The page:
Baton Rouge landlords are responsible for giving reasonable accommodation to tenants with disabilities. Part of this is consenting to allow emotional support animals in rental properties. But really, it’s unfortunate that most landlords are unaware of their legal obligations or try to figure out ways to avoid them. This blog post will present to you multiple valuable guidelines for rental property owners relating to emotional support animals. We will, on top of that, point out the repercussions of not taking care to comply with the law.
Defining Emotional Support Animals
The first thing to understand well is that emotional support animals are not the same as service animals. Service animals are more particularly trained to perform tasks for people with disabilities, for illustration guiding them around obstacles or helping them with daily tasks. On the other hand, emotional support animals yield companionship and emotional comfort. They do not need to have any special training. They are not considered pets, so breed and size restrictions do not apply.
Emotional Support Animals and the Law
Under the Fair Housing Act (FHA), landlords must provide reasonable accommodation for tenants with disabilities. This incorporates giving the chance to allow emotional support animals in rental properties, even if your property is categorized as “pet-free.” Property owners should not charge additional pet deposits or higher rent if a tenant wills to keep an emotional support animal on the property.
There are very few exceptions to this rule, in particular, if the animal is a danger to other tenants or if it causes substantial damage to the property. Then again, these exceptions are rather rare and should not be used as an excuse to disapprove a tenant’s request to have an emotional support animal.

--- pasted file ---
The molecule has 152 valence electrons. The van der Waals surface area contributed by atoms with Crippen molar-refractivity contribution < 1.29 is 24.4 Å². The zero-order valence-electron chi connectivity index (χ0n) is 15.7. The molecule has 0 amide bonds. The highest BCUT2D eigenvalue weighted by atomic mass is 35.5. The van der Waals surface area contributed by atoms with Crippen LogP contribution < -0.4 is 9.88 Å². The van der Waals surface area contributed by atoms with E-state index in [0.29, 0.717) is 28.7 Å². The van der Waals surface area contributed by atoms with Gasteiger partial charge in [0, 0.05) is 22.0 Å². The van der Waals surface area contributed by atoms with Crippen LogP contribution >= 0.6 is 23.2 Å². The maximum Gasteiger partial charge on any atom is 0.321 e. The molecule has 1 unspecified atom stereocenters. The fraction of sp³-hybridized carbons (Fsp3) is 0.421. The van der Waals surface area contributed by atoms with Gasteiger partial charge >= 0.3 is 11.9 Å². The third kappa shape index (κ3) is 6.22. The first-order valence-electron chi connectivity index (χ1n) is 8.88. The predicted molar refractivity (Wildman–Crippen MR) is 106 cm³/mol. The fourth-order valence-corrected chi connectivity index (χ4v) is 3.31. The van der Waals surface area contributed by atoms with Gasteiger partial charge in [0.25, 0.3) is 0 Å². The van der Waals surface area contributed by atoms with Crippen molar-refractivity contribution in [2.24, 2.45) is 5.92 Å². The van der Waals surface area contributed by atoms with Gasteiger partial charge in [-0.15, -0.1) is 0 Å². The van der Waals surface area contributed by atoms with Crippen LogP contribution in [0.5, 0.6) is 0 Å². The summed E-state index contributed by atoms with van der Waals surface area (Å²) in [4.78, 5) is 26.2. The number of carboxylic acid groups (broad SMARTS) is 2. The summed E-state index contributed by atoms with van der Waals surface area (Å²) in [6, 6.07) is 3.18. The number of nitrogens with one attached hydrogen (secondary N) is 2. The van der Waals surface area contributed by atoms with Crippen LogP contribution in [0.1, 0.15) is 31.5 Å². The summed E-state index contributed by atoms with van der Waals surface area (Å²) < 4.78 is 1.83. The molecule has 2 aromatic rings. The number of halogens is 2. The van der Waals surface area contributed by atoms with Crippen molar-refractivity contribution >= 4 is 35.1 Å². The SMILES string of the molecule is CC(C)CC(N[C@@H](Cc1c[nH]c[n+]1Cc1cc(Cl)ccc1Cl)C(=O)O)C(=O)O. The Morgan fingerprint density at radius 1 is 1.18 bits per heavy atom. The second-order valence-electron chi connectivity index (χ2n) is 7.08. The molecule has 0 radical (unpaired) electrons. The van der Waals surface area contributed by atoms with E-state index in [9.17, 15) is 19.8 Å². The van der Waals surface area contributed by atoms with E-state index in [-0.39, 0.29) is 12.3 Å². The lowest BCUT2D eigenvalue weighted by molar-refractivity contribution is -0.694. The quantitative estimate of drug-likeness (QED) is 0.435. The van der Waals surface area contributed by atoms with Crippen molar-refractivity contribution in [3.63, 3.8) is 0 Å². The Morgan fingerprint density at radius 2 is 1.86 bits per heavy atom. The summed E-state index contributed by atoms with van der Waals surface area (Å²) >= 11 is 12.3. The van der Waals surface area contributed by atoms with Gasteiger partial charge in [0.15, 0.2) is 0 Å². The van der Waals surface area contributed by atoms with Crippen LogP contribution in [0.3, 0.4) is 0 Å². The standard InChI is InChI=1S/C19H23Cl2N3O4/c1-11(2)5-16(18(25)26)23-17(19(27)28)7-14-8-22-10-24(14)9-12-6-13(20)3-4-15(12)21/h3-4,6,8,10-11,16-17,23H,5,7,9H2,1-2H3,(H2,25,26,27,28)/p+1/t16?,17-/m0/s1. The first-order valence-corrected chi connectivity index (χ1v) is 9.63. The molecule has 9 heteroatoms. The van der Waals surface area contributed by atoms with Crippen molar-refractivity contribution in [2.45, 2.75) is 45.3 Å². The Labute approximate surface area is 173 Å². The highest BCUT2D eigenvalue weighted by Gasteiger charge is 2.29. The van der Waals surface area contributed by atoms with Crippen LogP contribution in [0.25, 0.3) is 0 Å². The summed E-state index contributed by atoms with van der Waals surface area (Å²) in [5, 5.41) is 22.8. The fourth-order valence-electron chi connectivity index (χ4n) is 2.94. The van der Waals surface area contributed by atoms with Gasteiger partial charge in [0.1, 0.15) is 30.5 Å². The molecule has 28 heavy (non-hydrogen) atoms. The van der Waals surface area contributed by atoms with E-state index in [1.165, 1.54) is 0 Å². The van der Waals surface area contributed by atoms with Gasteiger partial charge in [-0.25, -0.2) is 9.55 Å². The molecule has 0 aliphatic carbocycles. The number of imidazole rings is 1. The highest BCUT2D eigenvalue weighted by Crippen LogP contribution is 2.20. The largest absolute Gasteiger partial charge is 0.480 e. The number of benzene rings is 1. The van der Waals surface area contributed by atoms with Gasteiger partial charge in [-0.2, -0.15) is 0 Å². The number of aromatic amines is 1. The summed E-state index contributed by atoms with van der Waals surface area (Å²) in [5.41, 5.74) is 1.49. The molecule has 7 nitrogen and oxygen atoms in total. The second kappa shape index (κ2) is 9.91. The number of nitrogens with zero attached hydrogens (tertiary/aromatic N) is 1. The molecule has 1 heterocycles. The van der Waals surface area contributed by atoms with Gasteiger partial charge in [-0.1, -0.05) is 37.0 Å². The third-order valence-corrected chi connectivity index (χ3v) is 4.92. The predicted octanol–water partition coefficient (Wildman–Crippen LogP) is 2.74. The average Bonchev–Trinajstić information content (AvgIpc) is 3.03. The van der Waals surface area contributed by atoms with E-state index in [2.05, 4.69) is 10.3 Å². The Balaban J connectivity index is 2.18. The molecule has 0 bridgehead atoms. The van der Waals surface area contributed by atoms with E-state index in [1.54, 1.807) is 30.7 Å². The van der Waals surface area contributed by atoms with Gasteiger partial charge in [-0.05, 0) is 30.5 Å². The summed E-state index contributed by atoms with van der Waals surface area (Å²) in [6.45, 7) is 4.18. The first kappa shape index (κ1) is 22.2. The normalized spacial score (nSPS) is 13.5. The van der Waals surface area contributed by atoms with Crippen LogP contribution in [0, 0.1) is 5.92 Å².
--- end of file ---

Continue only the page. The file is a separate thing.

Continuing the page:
Handling Tenant Requests for Emotional Support Animals
To qualify a tenant for an emotional support animal, you can appeal to your tenant to provide a letter from a health professional. This letter characteristically spells out that the tenant has a mental or emotional disability, and the animal provides therapeutic benefits. Notwithstanding, however, it is illegal for a property owner to ask a tenant to provide specific details or even documentation of their disability.
Then again, the U.S. Department of Housing and Urban Development (HUD) states that a property owner must determine whether to grant their tenant’s request for an emotional support animal solely on the recommendation of a health care professional.
Consequences for Not Following the Law
Consider that a Baton Rouge property manager disapproves a tenant’s request for an emotional support animal or tries to charge them additional fees. That being so, the tenant can file a complaint with the Department of Housing and Urban Development (HUD). HUD will investigate the complaint, and if they see that the property manager has violated the law, they can impose penalties. These can count as civil fines, damages to the tenant, and even a court order charging the property manager to let the emotional support animal on the property.
As demonstrated, landlords need to understand their legal obligations regarding emotional support animals. Ignorance of the law is not an excuse and can lead to burdensome penalties. If you have any questions about your pet policy, the Fair Housing Act, or emotional support animals, contact Real Property Management Baton Rouge. We can be of assistance to you in navigating state and federal laws and keeping your rental property policies fully compliant with the law. Call us at 225-389-6860.
We are pledged to the letter and spirit of U.S. policy for the achievement of equal housing opportunity throughout the Nation. See Equal Housing Opportunity Statement for more information.